The app does take some liberties compared with other messaging apps, although reading any app’s permissions is likely to give you pause. Messenger asks for access to your contacts, location, text messages, camera and microphone and more. And when you install it, its first request is to sync with the contacts on your phone.

Good piece explaining the brouhaha over the change.

I have Facebook Messenger on my phone, but declined every request for contact data, etc. I don’t get many private messages on Facebook anyway. My girlfriend, on the other hand, heard about the permissions and immediately asked me to delete the app from her iPhone 4S. She wants no part of it, and I can’t say that I blame her.

See also: Phil Nickinson’s story on this for Android Central.

‘Microsoft Has Lost About $1.7 Billion on Surface So Far’

Gregg Keizer, reporting for CITEworld:

Microsoft continued to lose money on its Surface tablets throughout its just-concluded 2014 fiscal year, adding hundreds of millions of dollars in red ink and boosting total losses to $1.7 billion since the device’s 2012 launch.

According to the 8-K statement filed with the U.S. Securities and Exchange Commission (SEC) on July 22, the Surface posted revenue of $409 million for the quarter that ended June 30. But unlike the two quarters prior, Microsoft did not reveal the cost of revenue associated with the Surface for the period.

Microsoft’s ad campaign for the Surface seems to be working out really well.

Myself, I like Ben Thompson’s advice for Microsoft: pull the plug on it.

(via John Gruber)

On Women in Tech

Brianna Wu for Macworld, “Integrating Women Into the Apple Community”:

You can tell the health of a community by looking at its culture. Largely, I’d say that the members of Apple’s development community are aware and respectful of women’s issues—but when it comes to implementing change, it’s still a mixed bag. Chances are, if you’re listening to an Apple hobbyist or development podcast, reading a review of a development product, or reading a website about development issues, you are not hearing from women.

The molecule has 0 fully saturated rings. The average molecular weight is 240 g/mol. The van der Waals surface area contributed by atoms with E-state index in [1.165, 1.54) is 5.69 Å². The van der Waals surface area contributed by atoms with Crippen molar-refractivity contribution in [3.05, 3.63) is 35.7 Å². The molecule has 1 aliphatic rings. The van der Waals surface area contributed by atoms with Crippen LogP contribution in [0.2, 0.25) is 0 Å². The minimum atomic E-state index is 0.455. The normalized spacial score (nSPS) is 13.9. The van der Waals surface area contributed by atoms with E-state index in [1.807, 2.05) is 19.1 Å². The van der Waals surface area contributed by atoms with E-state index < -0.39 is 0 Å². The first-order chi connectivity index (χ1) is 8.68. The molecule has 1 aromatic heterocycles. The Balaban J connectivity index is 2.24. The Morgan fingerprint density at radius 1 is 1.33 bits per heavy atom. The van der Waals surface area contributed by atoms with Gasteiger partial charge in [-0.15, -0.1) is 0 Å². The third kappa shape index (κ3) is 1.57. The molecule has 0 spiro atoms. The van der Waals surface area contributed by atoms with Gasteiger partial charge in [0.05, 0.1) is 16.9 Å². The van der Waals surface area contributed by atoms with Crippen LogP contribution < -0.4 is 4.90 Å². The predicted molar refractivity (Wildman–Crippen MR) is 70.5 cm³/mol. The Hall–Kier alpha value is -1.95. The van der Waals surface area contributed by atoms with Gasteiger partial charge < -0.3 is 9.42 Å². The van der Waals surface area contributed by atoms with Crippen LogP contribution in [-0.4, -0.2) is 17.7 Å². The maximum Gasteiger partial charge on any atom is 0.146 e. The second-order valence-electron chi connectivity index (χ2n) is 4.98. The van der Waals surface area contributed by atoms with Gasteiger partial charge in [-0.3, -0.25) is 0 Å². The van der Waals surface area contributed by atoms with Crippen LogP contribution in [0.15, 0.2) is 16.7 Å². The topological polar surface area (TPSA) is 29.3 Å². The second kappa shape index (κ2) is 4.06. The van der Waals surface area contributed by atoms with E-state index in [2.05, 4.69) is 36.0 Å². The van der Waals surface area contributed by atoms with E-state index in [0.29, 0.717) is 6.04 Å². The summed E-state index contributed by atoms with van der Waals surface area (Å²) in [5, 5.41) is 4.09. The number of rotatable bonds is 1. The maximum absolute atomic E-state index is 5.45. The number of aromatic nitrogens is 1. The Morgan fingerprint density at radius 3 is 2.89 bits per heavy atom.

Brianna is a vocal advocate of women in tech, and this piece is a great representation of her voice.

I see a lot of parallels in the work Brianna does for women and the work I do for the accessibility community. She and I really are different sides of the same coin, insofar that we’re both strong advocates for our respective minorities. Speaking from my own perspective, I’ve had to fight my entire life for every ounce of recognition I’ve ever received — and it continues to this day with my freelance work. It’s a tough, uphill battle, but folks like Brianna and myself will never stop fighting the good fight. Our causes are too important to the Apple community — and to society at-large as well.

Jack Nicklaus: Tiger Can Still Break My Majors Record

Joe Posnanski, writing for GolfChannel.com:

“I think the guy is just too good,” he said. “I don’t know what is happening between his ears right now … somebody said the other day that they think he has the yips with the driver, and I think that is a pretty good assessment. I had never heard of that, but if you get it in your head that you can’t hit a driver in the fairway, you aren’t going to hit it in the fairway very much.

“Still, I thought that his swing in the first round of the British Open was very good. I thought he came back, and it was much more level, I thought his tempo was much better. … I just think he’s too talented, too focused, to not do it.”

There’s no doubting Tiger’s talent, but I think his best days are behind him. Whatever the cause(s), Tiger just isn’t the same golfer he was 5, 10 years ago. At his peak, I thought he could break Nicklaus’s record, but not now.